Iran has offered felicitations to former general Michel Aoun for his election as Lebanon’s new president which ended a 29-month presidential vacuum in the country.
After four rounds of voting, including two unexpected repeat votes, Aoun secured the presidency on Monday by winning the support of 83 out of 127 MPs, well above the absolute majority of 65 needed to win.
The 81-year-old Christian leader had managed to secure the support of two of his greatest rivals: Samir Geagea, the leader of the Christian Lebanese Forces, and ex-prime minister, Saad Hariri.
Iranian Foreign Ministry Spokesman Bahram Qassemi on Monday said the “important and sensitive” agreement among different Lebanese political parties and lawmakers after some two and a half years of extensive consultations was an imperative step to institutionalize democracy and reinforce stability throughout the country.
He added that the election of the Lebanese president was an important measure in the current sensitive situation in the Middle East region.
“By electing Michel Aoun as Lebanon’s president, political movements reiterated the important fact that Lebanon is still the cradle of various tribes and religions and is a clear example of peaceful coexistence of the followers of different religions and faiths and that agreement and consultations among political currents are the only solution to problems,” Qassemi said.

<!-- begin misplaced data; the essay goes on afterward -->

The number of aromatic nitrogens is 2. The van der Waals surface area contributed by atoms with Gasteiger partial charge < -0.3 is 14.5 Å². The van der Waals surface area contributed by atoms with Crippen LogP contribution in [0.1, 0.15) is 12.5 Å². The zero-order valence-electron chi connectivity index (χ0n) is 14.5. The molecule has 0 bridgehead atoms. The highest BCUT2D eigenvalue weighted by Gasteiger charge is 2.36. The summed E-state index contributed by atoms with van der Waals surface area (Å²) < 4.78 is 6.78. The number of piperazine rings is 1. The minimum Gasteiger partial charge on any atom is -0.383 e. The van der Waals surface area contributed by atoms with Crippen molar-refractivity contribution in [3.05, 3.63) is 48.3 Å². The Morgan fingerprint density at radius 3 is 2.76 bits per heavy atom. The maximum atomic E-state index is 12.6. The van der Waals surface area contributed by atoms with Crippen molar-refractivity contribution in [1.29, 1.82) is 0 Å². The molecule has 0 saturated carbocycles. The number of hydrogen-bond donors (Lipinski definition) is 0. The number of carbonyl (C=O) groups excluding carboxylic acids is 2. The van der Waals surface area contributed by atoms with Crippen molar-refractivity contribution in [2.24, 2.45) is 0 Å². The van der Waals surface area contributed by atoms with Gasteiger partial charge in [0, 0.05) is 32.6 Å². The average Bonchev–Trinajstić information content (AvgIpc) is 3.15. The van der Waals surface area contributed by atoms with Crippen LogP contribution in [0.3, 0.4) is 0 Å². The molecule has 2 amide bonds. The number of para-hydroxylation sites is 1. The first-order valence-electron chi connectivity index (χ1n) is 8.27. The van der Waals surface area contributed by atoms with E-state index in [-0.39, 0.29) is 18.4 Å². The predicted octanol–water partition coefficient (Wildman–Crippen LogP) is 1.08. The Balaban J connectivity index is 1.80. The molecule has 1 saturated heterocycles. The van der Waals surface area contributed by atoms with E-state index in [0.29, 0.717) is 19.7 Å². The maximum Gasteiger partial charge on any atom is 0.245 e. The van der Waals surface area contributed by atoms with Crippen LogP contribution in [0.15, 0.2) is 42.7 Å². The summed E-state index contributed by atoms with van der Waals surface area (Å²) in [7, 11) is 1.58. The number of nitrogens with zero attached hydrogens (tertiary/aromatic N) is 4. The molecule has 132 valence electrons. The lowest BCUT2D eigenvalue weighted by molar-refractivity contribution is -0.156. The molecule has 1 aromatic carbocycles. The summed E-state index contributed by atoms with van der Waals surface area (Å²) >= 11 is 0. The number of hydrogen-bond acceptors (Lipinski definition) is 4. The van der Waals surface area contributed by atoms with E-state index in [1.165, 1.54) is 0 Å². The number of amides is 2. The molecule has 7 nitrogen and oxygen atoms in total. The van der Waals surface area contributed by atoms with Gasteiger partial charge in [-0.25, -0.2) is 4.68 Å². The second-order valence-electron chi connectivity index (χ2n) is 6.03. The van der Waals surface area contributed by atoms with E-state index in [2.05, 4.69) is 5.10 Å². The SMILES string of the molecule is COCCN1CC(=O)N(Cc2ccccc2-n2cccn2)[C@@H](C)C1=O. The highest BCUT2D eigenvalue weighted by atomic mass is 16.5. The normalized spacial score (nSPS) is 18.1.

The Iranian spokesperson extended the Islamic Republic’s felicitations to various Lebanese parties and nation and expressed hope for the development and prosperity of Lebanon and further expansion of relations between Tehran and Beirut.
Observers view Aoun’s rise to power as a political victory for the Lebanese resistance movement, Hezbollah, which will greatly diminish the Saudi influence in Lebanon’s political arena. The kingdom has been vigorously lobbying to prevent Lebanon’s presidency from being placed in the hands of Hezbollah’s allies.
Aoun, the founder of the Free Patriotic Movement, already had the endorsement of Hezbollah. Last week, Hezbollah Secretary General Sayyed Hassan Nasrallah called upon all Lebanese political parties to join forces and put a favorable end to the 30-month presidential void in the Arab country.
Lebanon has been without a head of state since 2014, when the term of President Michel Suleiman expired.
The Lebanese parliament has repeatedly failed to elect a president due to the lack of quorum.
Under Lebanon’s power-sharing system, the president must be a Christian, the prime minister a Sunni Muslim and the parliament speaker a Shia Muslim.